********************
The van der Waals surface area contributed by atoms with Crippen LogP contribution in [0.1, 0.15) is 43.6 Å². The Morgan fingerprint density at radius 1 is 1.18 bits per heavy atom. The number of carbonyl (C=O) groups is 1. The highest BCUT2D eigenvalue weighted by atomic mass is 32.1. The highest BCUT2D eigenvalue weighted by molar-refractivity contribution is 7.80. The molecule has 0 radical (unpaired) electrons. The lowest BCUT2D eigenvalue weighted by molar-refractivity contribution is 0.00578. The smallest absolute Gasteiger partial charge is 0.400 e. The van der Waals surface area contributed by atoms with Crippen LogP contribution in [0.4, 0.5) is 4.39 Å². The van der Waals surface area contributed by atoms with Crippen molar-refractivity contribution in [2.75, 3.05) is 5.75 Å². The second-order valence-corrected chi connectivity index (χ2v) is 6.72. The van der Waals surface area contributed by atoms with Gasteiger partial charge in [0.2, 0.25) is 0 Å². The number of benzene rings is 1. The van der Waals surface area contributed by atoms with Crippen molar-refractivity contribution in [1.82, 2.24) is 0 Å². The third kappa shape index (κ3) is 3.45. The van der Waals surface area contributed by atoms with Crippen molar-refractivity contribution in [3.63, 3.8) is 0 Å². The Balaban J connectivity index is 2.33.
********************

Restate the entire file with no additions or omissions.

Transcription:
The van der Waals surface area contributed by atoms with Crippen LogP contribution in [0.1, 0.15) is 43.6 Å². The Morgan fingerprint density at radius 1 is 1.18 bits per heavy atom. The number of carbonyl (C=O) groups is 1. The highest BCUT2D eigenvalue weighted by atomic mass is 32.1. The highest BCUT2D eigenvalue weighted by molar-refractivity contribution is 7.80. The molecule has 0 radical (unpaired) electrons. The lowest BCUT2D eigenvalue weighted by molar-refractivity contribution is 0.00578. The smallest absolute Gasteiger partial charge is 0.400 e. The van der Waals surface area contributed by atoms with Crippen LogP contribution in [0.4, 0.5) is 4.39 Å². The van der Waals surface area contributed by atoms with Crippen molar-refractivity contribution in [2.75, 3.05) is 5.75 Å². The second-order valence-corrected chi connectivity index (χ2v) is 6.72. The van der Waals surface area contributed by atoms with Gasteiger partial charge in [0.2, 0.25) is 0 Å². The number of benzene rings is 1. The van der Waals surface area contributed by atoms with Crippen molar-refractivity contribution in [1.82, 2.24) is 0 Å². The third kappa shape index (κ3) is 3.45. The van der Waals surface area contributed by atoms with Crippen molar-refractivity contribution in [3.63, 3.8) is 0 Å². The Balaban J connectivity index is 2.33.